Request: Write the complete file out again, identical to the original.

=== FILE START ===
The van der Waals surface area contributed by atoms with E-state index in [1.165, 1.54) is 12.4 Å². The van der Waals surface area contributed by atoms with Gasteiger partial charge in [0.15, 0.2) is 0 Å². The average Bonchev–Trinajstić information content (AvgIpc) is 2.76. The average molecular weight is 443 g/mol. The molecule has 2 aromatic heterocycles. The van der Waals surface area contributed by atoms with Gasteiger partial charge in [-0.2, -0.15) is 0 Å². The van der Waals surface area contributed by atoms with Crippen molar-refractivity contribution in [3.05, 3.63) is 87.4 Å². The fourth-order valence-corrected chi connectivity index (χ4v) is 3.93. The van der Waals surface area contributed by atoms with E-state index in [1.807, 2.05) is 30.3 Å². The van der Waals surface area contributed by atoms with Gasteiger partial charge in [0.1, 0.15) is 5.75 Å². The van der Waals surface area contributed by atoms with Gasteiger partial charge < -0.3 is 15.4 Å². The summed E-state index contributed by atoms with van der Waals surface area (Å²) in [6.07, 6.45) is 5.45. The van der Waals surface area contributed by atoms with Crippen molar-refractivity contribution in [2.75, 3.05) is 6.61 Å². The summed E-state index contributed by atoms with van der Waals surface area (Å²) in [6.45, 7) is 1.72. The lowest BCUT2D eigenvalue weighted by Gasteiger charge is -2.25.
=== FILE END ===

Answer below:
The van der Waals surface area contributed by atoms with E-state index in [1.165, 1.54) is 12.4 Å². The van der Waals surface area contributed by atoms with Gasteiger partial charge in [0.15, 0.2) is 0 Å². The average Bonchev–Trinajstić information content (AvgIpc) is 2.76. The average molecular weight is 443 g/mol. The molecule has 2 aromatic heterocycles. The van der Waals surface area contributed by atoms with Gasteiger partial charge in [-0.2, -0.15) is 0 Å². The van der Waals surface area contributed by atoms with Crippen molar-refractivity contribution in [3.05, 3.63) is 87.4 Å². The fourth-order valence-corrected chi connectivity index (χ4v) is 3.93. The van der Waals surface area contributed by atoms with E-state index in [1.807, 2.05) is 30.3 Å². The van der Waals surface area contributed by atoms with Gasteiger partial charge in [0.1, 0.15) is 5.75 Å². The van der Waals surface area contributed by atoms with Gasteiger partial charge < -0.3 is 15.4 Å². The summed E-state index contributed by atoms with van der Waals surface area (Å²) in [6.07, 6.45) is 5.45. The van der Waals surface area contributed by atoms with Crippen molar-refractivity contribution in [2.75, 3.05) is 6.61 Å². The summed E-state index contributed by atoms with van der Waals surface area (Å²) in [6.45, 7) is 1.72. The lowest BCUT2D eigenvalue weighted by Gasteiger charge is -2.25.